Fall and winter season is prime time for squash. Most of us are familiar with pumpkins and butternut squash, which are usually available at supermarkets. However, there are so many other delicious varieties out there worth checking out. Have you ever sampled the sweet, peppery flavor of a stuffed Acorn Squash? Or perhaps the sweet potato-like taste of a Delicata Squash? Sweeter and harder than summer squash, fall and winter squash can make some of the heartiest of comfort foods. From stews to soups to casseroles and even desserts and pastries, many of these squash varieties lend themselves to both savory and sweet dishes. Their flavors can generally range from mellowly sweet to rich and nutty, making them ideal to use in a diverse range of recipes.
High in nutrients and versatile in usage, fall squash can be enjoyed all season long and stored well into the cold winter months. No matter which squash you decide to feature in recipes, we have quite the selection of delicious, flavorful varieties in our Squash selection. Or if you’d like to give them all a try, then our Fall Squash Sampler is a must-have for the season. This great-value sampler may feature popular varieties such as Gold Nugget, Sweet Dumpling, Acorn, Carnival, Kabocha and more. Please contact us at 800-588-0151 or email email@example.com for more information.
Shaped like an acorn and petite in size, Acorn Squash is one of the most delicious things to eat during the fall. Its mildly sweet and nutty taste is followed by a unique flavor combination of hazelnuts and pepper. Often served hollowed out, acorn squash serves as the perfect vehicle for casseroles. When the weather gets cooler, we can’t resist it roasted with butter, salt and pepper and stuffed with rice pilaf!
One of the easiest fall and winter squashes to work with, Butternut Squash can be used in both savory and sweet dishes. Its tough, hard exterior allows for it to last long after harvest and reveals a dense yet finely textured flesh. With a flavor reminiscent of sweet potatoes, butternut squash can be roasted, sautéed, baked and even pureed. They can also be used interchangeably with pumpkins in certain recipes. From soups to pastas to gratins, this beloved gourd lends itself to all sorts of wonderfully comforting dishes.
Aren’t Carnival Squash simply adorable? Even if you choose not to cook with them, they still make a beautifully festive decoration for the fall. A hybrid of acorn squash and sweet dumpling squash, carnival squash are petite and pumpkin shaped with yellow and green markings. Their flavor is similar to sweet potatoes and butternut squash but sweeter and nuttier. To bring out its flavor, its best to roast carnival squash in the oven and is the perfect size for one to two people. Photo by Peanut Butter and Peppers.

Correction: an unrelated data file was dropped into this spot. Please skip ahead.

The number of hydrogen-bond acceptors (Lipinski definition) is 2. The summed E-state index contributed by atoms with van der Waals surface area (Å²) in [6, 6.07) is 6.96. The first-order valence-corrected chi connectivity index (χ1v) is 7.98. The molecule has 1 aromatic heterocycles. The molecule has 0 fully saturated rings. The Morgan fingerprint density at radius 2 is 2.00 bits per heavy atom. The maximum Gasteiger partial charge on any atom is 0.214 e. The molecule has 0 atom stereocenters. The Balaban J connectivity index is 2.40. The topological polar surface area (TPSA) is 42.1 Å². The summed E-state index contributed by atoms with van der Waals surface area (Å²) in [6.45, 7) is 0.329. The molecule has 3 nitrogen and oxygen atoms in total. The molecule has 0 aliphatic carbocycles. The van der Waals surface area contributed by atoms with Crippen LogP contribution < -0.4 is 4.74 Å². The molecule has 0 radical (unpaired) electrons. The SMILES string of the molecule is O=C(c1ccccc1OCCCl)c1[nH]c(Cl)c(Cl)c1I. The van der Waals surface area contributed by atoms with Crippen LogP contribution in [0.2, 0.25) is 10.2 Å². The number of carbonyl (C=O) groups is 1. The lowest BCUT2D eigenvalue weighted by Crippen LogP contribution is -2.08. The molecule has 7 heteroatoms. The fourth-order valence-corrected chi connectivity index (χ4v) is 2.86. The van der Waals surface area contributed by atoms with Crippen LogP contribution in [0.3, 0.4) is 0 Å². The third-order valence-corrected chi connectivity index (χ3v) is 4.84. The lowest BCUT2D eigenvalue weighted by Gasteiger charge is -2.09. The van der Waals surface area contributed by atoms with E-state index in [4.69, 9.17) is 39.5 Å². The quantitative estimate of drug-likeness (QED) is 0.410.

Vibrantly red-orange and teardrop-shaped, Red Kuri Squash boasts a delicately sweet and mellow chestnut-like flavor. Although this squash may resemble Red Kabocha Squash in appearance and flavor, you can distinguish them from their slightly different shapes. Unlike some of the other fall and winter squashes, you can actually leave its skin on when cooking. The perfect fall baking squash, this full-flavored gourd is ideal for stuffed recipes, pies, cakes, cookies and can even replace sweet potatoes in most recipes.
Low carb with yellow-gold spaghetti-like stranded flesh, Spaghetti Squash is popular for a reason. While we can’t pretend that it looks and tastes exactly like spaghetti, it comes pretty close and is undeniably delicious. In contrast to some of the more intensely flavored winter squashes in its family, spaghetti squash offers a more mild taste and delicate, angel hair-like texture. This makes it the perfect accompaniment to hearty dishes like frittatas, pastas and gratins.
Squash can be eaten in so many different ways from roasting to baking to steaming and even baking. And now that you’ve learned about some of the unique squash varieties fall and winter has to offer, let’s take a look at some of the delightful ways we can enjoy them. In this fall squash recipe lineup, we’ve got a cozy Crock-Pot winter stew, as well as breakfast in the form of a colorful Carnival Squash quiche.
Slow Cooked Winter Squash Stew
Butternut Squash Risotto
Biglieri Butternut Squash Soup
Delicata Squash Stuffed w/Dried Fruit and Nuts
Slow Cooked Acorn Squash Soup
Carnival Squash Quiche
Spaghetti Squash with Baked Meatballs
Pea Stuffed Red Kuri Squash
Baked Red Kuri Squash
Sweet Dumpling Squash and Spice Mini Muffins
Which squash varieties have you tried before? What are your favorite ways to use them during the season?